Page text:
You can check out my video for the full 555 on helping businesses, amplifying the voices of colleagues with giving resources and to learn some simple tips to communicate wearing your EI hat.
We are in uncertain times. Your customers, employees, partners, the media and other important constituents are looking to you for helpful information. Unfortunately, a lot of the communication shared in uncertain times ends up confusing and frustrating these groups even more.
As we witness the stock market lows, travel bans, event cancellations and more businesses asking employees to work from home, here are three tips to help guide your communication.
Tip #1: Stick with what you know — be direct and don’t share hunches and guestimates.
Tip #2: Show up with your Emotional Intelligence (EI) so you can respond thoughtfully and not react to challenging communication.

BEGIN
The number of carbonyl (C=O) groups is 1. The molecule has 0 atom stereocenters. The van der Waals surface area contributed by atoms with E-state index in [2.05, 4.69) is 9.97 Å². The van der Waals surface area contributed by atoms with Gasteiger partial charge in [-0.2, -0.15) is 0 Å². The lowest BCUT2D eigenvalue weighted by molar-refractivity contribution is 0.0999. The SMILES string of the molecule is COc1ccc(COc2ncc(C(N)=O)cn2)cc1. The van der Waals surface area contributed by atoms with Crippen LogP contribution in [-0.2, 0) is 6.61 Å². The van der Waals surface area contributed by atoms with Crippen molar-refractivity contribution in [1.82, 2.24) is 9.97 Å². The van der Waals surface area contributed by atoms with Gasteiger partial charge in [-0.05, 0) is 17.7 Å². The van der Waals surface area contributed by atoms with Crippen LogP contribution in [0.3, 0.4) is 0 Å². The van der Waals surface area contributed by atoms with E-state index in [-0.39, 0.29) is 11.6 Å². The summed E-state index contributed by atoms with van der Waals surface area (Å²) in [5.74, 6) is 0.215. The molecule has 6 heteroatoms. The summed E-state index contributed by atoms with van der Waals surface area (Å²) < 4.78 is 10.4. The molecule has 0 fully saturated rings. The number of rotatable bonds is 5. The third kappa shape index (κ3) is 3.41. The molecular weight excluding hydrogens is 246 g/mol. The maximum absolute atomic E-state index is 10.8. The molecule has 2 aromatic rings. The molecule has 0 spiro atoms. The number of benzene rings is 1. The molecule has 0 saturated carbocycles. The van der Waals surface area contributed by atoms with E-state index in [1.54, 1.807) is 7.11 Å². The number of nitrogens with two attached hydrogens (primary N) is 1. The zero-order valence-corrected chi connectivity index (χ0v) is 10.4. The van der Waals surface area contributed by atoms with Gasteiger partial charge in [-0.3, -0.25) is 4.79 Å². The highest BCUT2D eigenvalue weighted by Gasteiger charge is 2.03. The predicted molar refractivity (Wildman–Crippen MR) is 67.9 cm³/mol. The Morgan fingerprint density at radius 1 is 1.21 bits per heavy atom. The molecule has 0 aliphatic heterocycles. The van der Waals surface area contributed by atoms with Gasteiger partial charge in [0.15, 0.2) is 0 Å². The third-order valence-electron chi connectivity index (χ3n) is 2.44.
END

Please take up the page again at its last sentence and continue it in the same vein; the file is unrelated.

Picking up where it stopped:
Tip #3: Appreciate the feedback you receive — it’s a gift — even the negative feedback helps you to learn and grow.
Here’s my video discussing these tips in more detail and how they can help you.
It’s time to FEEL First in your communication. I’ve been working on my passion project, the FEEL Model, gathering research about the type of communication that builds relationships and creates stronger bonds. In uncertain times, FEEL (facing Fears, engaging with Empathy, Using Ethics and unleashing Love) can make a difference. As the Coronavirus spreads and new cases are reported in the U.S. and globally, effective, meaningful and valuable communication requires a FEEL First approach.